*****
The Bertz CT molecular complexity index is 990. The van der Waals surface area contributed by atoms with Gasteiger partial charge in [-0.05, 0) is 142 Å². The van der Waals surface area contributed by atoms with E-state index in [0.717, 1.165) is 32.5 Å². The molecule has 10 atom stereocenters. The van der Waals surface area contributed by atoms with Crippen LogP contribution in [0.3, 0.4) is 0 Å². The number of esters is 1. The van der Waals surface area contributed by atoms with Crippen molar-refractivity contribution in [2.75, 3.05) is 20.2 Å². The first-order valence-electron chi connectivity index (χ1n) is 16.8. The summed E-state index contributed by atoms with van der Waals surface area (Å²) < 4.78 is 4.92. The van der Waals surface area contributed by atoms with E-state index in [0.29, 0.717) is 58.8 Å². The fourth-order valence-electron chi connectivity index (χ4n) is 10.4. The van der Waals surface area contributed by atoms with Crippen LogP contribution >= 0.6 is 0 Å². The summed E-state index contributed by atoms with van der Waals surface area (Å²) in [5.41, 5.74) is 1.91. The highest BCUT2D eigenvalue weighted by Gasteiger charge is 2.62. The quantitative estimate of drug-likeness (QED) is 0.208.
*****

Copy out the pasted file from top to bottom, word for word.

The Bertz CT molecular complexity index is 990. The van der Waals surface area contributed by atoms with Gasteiger partial charge in [-0.05, 0) is 142 Å². The van der Waals surface area contributed by atoms with E-state index in [0.717, 1.165) is 32.5 Å². The molecule has 10 atom stereocenters. The van der Waals surface area contributed by atoms with Crippen LogP contribution in [0.3, 0.4) is 0 Å². The number of esters is 1. The van der Waals surface area contributed by atoms with Crippen molar-refractivity contribution in [2.75, 3.05) is 20.2 Å². The first-order valence-electron chi connectivity index (χ1n) is 16.8. The summed E-state index contributed by atoms with van der Waals surface area (Å²) < 4.78 is 4.92. The van der Waals surface area contributed by atoms with E-state index in [0.29, 0.717) is 58.8 Å². The fourth-order valence-electron chi connectivity index (χ4n) is 10.4. The van der Waals surface area contributed by atoms with Crippen LogP contribution >= 0.6 is 0 Å². The summed E-state index contributed by atoms with van der Waals surface area (Å²) in [5.41, 5.74) is 1.91. The highest BCUT2D eigenvalue weighted by Gasteiger charge is 2.62. The quantitative estimate of drug-likeness (QED) is 0.208.